Welcome to the PPS/Mobycon Shared Space Resource

Old Town in Wichita, Kansas is an excellent example of how Shared Space principles help to create vibrant, thriving districts. Image: Sam Goater

For thousands of years, streets functioned as the most important public spaces in human civilization. Not only were they places through which people transported themselves, they were places in which to see and be seen, to trade, to play. Priority to street space was not given to to people dependent on how they were traveling through the space; streets were public spaces for everyone, they were shared spaces.

Over the last century, in an attempt to accommodate vehicular traffic, many streets have lost their sense of place. Cities and communities are struggling to balance the demands of ever-increasing traffic volumes, without harming the urban fabric that made them successful places to begin with.

As today’s local businesses compete with online retailers and big box stores, it is becoming ever more important that our Main Streets and neighborhoods create a welcoming environment that encourages people to go and spend time there.

Designing our streets to accommodate peak hour traffic has left many places with a lack of inviting public space in their centers. Image: Fairfield CT, Sam Goater

Many streets we see today are a product of a deeply entrenched “wider, faster, straighter” mantra of 20th Century Traffic Engineering. Streets have been designed to move as many vehicles through as quickly as possible. Widened roads, added lanes, and one-way street systems have led to a general lack of good public space and a disappearance of the ‘street’ as we knew it.

The good news is it doesn’t have to be this way! All over the world, communities, towns, cities, states and countries are rethinking how street space is allocated, and realizing the untapped potential of their streets. As we will see, neighborhood streets are becoming safe play zones for children, rural intersections reclaiming their place as important centers of communities, neglected downtown streets returning to major cultural destinations, and busy intersections are becoming great places in their own right. What is somewhat counter-intuitive, maybe, is that these changes can happen without making life difficult for drivers. Rather, the Shared Space concept is about creating a place, one that is welcoming for pedestrians, cyclists, and drivers alike.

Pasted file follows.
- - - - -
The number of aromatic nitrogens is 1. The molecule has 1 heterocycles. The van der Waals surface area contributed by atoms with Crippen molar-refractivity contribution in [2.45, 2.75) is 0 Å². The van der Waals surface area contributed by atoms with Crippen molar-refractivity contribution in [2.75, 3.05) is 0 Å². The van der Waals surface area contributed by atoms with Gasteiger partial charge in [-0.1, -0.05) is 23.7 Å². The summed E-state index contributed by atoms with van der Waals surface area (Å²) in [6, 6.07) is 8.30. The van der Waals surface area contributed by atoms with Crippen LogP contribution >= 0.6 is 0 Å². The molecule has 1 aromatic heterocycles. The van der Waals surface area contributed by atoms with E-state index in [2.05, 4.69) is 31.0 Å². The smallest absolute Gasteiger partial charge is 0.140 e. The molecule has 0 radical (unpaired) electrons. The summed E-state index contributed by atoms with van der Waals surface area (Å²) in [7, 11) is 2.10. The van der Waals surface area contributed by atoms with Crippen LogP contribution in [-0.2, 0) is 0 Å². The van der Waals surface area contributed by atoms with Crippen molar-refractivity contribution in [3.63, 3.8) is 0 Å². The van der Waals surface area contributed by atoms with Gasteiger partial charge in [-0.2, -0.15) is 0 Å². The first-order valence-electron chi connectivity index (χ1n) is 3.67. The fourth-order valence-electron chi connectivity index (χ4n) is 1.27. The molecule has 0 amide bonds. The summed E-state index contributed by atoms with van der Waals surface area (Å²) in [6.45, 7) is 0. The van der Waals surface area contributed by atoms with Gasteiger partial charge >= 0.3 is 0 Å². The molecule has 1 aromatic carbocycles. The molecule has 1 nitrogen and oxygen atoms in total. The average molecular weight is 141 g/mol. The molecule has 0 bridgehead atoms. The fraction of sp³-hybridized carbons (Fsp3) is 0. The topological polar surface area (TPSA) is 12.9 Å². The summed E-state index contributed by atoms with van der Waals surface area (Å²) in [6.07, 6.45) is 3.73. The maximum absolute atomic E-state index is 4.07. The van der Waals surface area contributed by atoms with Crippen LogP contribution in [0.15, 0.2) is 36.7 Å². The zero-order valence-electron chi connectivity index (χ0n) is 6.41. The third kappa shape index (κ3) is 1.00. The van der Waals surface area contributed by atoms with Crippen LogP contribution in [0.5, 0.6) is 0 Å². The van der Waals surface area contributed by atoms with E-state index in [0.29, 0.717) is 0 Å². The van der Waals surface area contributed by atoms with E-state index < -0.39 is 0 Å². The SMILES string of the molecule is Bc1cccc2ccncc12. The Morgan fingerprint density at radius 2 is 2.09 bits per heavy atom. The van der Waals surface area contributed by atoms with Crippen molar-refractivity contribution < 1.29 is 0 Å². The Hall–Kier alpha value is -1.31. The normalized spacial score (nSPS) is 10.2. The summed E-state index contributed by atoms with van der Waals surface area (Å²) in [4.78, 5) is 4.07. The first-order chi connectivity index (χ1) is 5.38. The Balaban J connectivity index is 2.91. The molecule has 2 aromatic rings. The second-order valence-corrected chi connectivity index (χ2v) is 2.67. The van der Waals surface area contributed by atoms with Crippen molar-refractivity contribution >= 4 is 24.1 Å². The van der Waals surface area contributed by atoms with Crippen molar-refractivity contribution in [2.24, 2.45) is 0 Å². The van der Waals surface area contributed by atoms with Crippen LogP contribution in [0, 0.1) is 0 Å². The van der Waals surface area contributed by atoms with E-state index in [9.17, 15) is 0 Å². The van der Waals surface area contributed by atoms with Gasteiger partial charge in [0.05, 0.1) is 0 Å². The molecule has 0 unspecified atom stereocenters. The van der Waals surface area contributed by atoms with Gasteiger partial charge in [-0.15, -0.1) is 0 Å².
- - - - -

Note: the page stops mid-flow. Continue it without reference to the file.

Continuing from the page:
Shared space is a central component PPS’s Streets as Places vision, and together with our partners at Mobycon, we are developing this web-based resource to provide information to help communities incorporate shared space principles into their own transportation infrastructure. We will be initially releasing the resource in monthly installments, and migrating it to the PPS online resource library as it becomes more complete.

Many medieval European cities have retained their sense of place through the automobile age. Image: Dick van Veen

Join us next month, when we will be delving deeper into an explanation of Shared Space.

In the meantime, perhaps the best primer on the subject of Shared Space is this video from England, where a typical congested intersection in Poynton, Cheshire was redesigned as a human-scaled place, with startling, seemingly incompatible improvements in the quality of place, and traffic flow.

PPS/Mobycon Services

For over 40 years, PPS has been helping communities and local governments to reimagine their streets as vibrant, human scale places. For this resource, and for our future shared space projects, we have partnered with Mobycon, a Dutch — Canadian consultancy group headquartered in Delft, the Netherlands, who have over 30 years experience working on shared space projects across Europe, including collaborations with the late Shared Space pioneer Hans Monderman. Together, we offer design concept guidance to help communities work with transportation and planning agencies to apply shared space concepts on their streets. For more information, please contact the PPS transportation team or the Mobycon design team.